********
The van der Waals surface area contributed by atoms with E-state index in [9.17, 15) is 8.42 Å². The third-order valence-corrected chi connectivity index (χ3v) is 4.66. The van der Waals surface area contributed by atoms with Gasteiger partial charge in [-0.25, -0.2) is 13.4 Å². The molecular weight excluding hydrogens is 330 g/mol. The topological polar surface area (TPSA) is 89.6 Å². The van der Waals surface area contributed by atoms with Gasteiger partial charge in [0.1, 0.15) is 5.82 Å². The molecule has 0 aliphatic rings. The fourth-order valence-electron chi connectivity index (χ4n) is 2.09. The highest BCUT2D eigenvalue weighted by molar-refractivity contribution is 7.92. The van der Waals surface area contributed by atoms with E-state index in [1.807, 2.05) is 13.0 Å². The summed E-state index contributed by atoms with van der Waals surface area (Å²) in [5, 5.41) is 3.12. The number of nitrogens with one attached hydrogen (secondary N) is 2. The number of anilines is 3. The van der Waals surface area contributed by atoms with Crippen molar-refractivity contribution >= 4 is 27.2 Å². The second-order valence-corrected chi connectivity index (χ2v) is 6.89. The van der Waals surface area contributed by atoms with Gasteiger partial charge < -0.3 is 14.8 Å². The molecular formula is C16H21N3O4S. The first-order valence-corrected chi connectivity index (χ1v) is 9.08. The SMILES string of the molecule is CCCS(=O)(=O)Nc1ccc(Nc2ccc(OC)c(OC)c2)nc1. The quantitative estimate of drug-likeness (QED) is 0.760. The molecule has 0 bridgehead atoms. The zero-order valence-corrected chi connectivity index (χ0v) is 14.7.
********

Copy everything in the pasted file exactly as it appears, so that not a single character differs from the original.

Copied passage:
The van der Waals surface area contributed by atoms with E-state index in [9.17, 15) is 8.42 Å². The third-order valence-corrected chi connectivity index (χ3v) is 4.66. The van der Waals surface area contributed by atoms with Gasteiger partial charge in [-0.25, -0.2) is 13.4 Å². The molecular weight excluding hydrogens is 330 g/mol. The topological polar surface area (TPSA) is 89.6 Å². The van der Waals surface area contributed by atoms with Gasteiger partial charge in [0.1, 0.15) is 5.82 Å². The molecule has 0 aliphatic rings. The fourth-order valence-electron chi connectivity index (χ4n) is 2.09. The highest BCUT2D eigenvalue weighted by molar-refractivity contribution is 7.92. The van der Waals surface area contributed by atoms with E-state index in [1.807, 2.05) is 13.0 Å². The summed E-state index contributed by atoms with van der Waals surface area (Å²) in [5, 5.41) is 3.12. The number of nitrogens with one attached hydrogen (secondary N) is 2. The number of anilines is 3. The van der Waals surface area contributed by atoms with Crippen molar-refractivity contribution >= 4 is 27.2 Å². The second-order valence-corrected chi connectivity index (χ2v) is 6.89. The van der Waals surface area contributed by atoms with Gasteiger partial charge < -0.3 is 14.8 Å². The molecular formula is C16H21N3O4S. The first-order valence-corrected chi connectivity index (χ1v) is 9.08. The SMILES string of the molecule is CCCS(=O)(=O)Nc1ccc(Nc2ccc(OC)c(OC)c2)nc1. The quantitative estimate of drug-likeness (QED) is 0.760. The molecule has 0 bridgehead atoms. The zero-order valence-corrected chi connectivity index (χ0v) is 14.7.